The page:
Master of Science
Mollie B Anderson
James G Murphy
Post-Traumatic Stress Disorder (PTSD) and Alcohol Use Disorder (AUD) are highly comorbid, and this co-occurrence is of particular concern among veterans. Alcohol misuse has shown to be a method of coping with negative PTSD symptoms. In a harm reduction approach, alcohol-related consequences can serve as an outcome measure in the testing of brief alcohol interventions when measured through severity level. The current investigation is a secondary analysis using data from a trial of two brief interventions used in a veteran sample published by McDevitt-Murphy and colleagues (2014). This study investigated: (a) the 3-factor model of the DrInC and (b) the moderating effects of coping motives on the relationship between PTSD severity and alcohol-related consequences in a sample of 68 OEF/OIF veterans. Significant reductions were only found for the DrInC Mild and Moderate factors. Coping motives did not moderate the relationship between PTSD severity and alcohol-related consequences.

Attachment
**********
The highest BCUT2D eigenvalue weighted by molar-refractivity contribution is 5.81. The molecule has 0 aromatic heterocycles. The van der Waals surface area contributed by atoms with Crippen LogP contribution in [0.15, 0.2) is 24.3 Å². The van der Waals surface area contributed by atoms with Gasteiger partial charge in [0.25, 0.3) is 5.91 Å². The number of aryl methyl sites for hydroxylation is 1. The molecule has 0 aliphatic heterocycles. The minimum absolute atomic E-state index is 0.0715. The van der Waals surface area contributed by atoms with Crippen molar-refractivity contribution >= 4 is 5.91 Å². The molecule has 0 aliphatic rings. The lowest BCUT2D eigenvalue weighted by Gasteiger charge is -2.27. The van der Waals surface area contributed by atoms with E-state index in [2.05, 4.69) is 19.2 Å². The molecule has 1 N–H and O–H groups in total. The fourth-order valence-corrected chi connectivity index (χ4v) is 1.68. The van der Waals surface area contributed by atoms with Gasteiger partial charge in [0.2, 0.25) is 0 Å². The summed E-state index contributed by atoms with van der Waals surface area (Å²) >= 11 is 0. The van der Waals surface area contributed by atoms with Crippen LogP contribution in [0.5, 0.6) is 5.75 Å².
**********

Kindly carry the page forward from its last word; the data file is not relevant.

Dissertation or thesis originally submitted to ProQuest
Quan, Cameron, "The Role of Coping Motives in the Relationship Between PTSD and Alcohol-Related Consequences in OEF/OIF Veterans" (2023). Electronic Theses and Dissertations. 3089.